Everyone knows that love is good and hate is bad.
In theory, anyway.
But in practice, hate is an emotion we collectively condemn while simultaneously embracing.
The truth is, most people think hate is perfectly fine as long as it’s justified. Directed towards someone who deserves it, hate is a-ok (as far as our society is concerned).
Unfortunately, hate is precariously subjective. In some cultures, it’s the norm to hate people of a different religion or sexual orientation; to hate women who want an education or a career; to hate those who look, act or think differently in any capacity. Hate varies by nation, society, religion and lots of other factors. But lots of cultures are ok with hate.
In ours, we’ve taken steps to stem its tide. We’ve become more accepting, more tolerant, more open-minded … for the most part. We’ve got a long way to go. And we still think hate is a totally appropriate response to certain circumstances.
Here’s an example: if a person commits a horrific violent crime, how do people react? The interwebs start teeming with suggestions of horrific, violent things we should do to that person. I’m certainly not immune to feelings of abject horror and disgust when it comes to certain types of crimes (it’s hard not to hate hot-car dad, for instance), but is meeting hate and violence with more hate and violence really the answer? Does vengeance ever win?
Hate isn’t something we can turn on and off at our convenience. Lots of people operate via the it’s-not-ok-to-hate-another-ethnic-group-or-someone-who-has-a-different-sexual-orientation-but-it’s-totally-ok-to-hate-someone-who-did-something-I-don’t-agree-with. But hate is an all or nothing equation. We’re either for it or against it.
Hate isn’t conducive to anything humanity wants to accomplish. And it’s certainly not conducive to happiness.
Ask yourself, has hate ever made you feel happy? Has it ever inspired you to be better, to do better, to treat others better? Has it ever done anything but make you feel bad? Hate doesn’t inspire compassion or empathy or joy, and aren’t those the only emotions worth shooting for?
Better to be indiscriminate with your love, than laser-focused with your hate. Hate is poisonous, no matter how seemingly justified or righteous. I’ve said it before: hate and happiness cannot coexist. Hating your perceived enemies or people who have more than you or someone who committed a violent crime will never heal the world, and it sure as hell won’t heal you.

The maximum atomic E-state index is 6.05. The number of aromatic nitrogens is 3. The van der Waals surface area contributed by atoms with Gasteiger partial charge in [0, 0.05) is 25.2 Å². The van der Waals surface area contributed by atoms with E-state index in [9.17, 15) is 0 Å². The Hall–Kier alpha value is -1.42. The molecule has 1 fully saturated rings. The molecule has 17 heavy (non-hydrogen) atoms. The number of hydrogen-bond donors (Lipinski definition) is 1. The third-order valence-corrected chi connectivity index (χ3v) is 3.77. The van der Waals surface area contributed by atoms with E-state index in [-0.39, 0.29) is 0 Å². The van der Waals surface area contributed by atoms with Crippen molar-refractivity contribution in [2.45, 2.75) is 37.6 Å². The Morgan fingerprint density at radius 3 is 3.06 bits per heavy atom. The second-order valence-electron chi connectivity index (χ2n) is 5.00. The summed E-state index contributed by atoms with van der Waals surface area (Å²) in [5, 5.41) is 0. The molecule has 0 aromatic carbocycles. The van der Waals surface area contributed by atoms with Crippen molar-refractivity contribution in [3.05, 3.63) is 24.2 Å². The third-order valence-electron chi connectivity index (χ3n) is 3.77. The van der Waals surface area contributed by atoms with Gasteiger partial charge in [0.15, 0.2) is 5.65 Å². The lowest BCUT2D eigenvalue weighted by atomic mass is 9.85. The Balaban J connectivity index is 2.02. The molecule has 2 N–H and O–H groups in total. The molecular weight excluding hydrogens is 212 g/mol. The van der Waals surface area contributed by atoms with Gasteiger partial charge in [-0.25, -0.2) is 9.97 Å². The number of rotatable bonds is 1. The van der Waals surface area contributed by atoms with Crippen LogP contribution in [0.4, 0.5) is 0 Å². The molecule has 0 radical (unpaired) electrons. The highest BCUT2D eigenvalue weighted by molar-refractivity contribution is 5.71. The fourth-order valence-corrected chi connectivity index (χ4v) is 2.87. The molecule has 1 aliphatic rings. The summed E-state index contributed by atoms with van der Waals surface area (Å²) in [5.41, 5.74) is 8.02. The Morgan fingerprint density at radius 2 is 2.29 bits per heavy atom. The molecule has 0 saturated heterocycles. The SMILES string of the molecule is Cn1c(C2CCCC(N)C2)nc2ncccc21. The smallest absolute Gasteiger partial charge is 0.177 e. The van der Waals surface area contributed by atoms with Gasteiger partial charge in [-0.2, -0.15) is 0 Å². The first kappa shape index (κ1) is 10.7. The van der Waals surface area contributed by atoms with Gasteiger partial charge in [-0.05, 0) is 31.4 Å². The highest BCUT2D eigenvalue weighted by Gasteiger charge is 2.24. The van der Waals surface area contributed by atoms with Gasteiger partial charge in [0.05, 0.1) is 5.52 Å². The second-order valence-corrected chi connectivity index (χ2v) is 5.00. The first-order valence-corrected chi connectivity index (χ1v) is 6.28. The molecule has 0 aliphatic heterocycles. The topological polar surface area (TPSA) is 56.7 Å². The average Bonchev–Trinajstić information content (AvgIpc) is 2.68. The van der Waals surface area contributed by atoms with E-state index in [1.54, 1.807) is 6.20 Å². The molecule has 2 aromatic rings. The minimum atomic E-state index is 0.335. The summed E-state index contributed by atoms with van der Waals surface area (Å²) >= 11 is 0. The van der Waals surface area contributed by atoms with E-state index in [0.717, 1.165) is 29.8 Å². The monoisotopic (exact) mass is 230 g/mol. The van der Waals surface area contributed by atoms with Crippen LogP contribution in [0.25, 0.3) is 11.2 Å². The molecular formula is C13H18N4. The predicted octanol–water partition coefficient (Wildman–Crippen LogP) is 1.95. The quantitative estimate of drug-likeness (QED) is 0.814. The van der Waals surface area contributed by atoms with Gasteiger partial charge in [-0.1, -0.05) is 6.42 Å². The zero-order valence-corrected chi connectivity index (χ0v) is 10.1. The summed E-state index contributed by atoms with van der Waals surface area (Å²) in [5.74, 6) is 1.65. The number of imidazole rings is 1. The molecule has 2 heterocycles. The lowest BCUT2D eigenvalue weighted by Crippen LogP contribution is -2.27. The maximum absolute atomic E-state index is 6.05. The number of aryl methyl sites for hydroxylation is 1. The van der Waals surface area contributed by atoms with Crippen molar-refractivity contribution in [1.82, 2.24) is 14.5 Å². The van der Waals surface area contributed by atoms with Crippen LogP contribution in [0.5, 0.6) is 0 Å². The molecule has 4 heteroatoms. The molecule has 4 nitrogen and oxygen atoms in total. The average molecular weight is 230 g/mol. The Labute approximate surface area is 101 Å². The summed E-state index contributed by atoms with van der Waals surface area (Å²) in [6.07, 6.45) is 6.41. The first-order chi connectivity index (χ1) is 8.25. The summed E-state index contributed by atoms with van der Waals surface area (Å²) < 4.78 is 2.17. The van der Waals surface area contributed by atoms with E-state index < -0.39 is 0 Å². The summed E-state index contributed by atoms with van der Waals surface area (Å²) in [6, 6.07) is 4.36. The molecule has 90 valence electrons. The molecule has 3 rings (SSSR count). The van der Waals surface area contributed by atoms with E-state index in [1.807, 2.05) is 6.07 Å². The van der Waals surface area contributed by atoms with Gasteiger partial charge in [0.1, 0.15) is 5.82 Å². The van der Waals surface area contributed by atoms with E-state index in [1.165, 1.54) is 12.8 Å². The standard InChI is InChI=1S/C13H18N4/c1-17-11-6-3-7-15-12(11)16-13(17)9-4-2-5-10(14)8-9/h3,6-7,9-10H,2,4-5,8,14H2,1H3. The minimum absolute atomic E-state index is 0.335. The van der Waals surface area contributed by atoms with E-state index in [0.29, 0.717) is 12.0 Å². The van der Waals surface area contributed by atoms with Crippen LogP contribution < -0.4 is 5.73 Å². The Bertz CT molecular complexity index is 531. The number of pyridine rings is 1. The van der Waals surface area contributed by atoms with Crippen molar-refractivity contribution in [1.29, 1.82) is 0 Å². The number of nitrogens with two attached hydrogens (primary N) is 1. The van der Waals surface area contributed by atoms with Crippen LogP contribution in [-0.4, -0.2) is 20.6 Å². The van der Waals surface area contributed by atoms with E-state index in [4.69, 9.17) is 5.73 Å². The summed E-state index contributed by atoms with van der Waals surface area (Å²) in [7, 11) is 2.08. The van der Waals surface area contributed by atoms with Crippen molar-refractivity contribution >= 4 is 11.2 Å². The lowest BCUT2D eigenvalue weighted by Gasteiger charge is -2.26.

I realize it’s easier said than done to love everyone and embrace limitless compassion. I’m not saying I’ve mastered it, but I’m constantly reminding myself to stay that course. Successfully doing so brings me a sense of peace. Negative judgments and hateful thoughts do exactly the opposite.
If this woman can let go of hate, the rest of us have no excuse.
Hate has never accomplished anything, no matter how justified. But love sure as hell has.
Love is the only answer — it’s the only force that heals wounds and changes minds and makes our lives better. It’s the only force capable of transforming the world. Loving ourselves and loving others is EVERYTHING. It’s the key to happiness and a better world.
In the words of Martin Luther King, Jr.: “Have we not come to such an impasse in the modern world that we must love our enemies – or else? The chain reaction of evil – hate begetting hate, wars producing more wars – must be broken, or else we shall be plunged into the dark abyss of annihilation.”
The next time you’re faced with an instance or news story or situation that inspires you to a hateful response, stop and ask yourself, will hating this person or group or situation add to my happiness? If the answer is honestly yes, go for it. If it’s no, maybe try a different tactic. Love wins, y’all.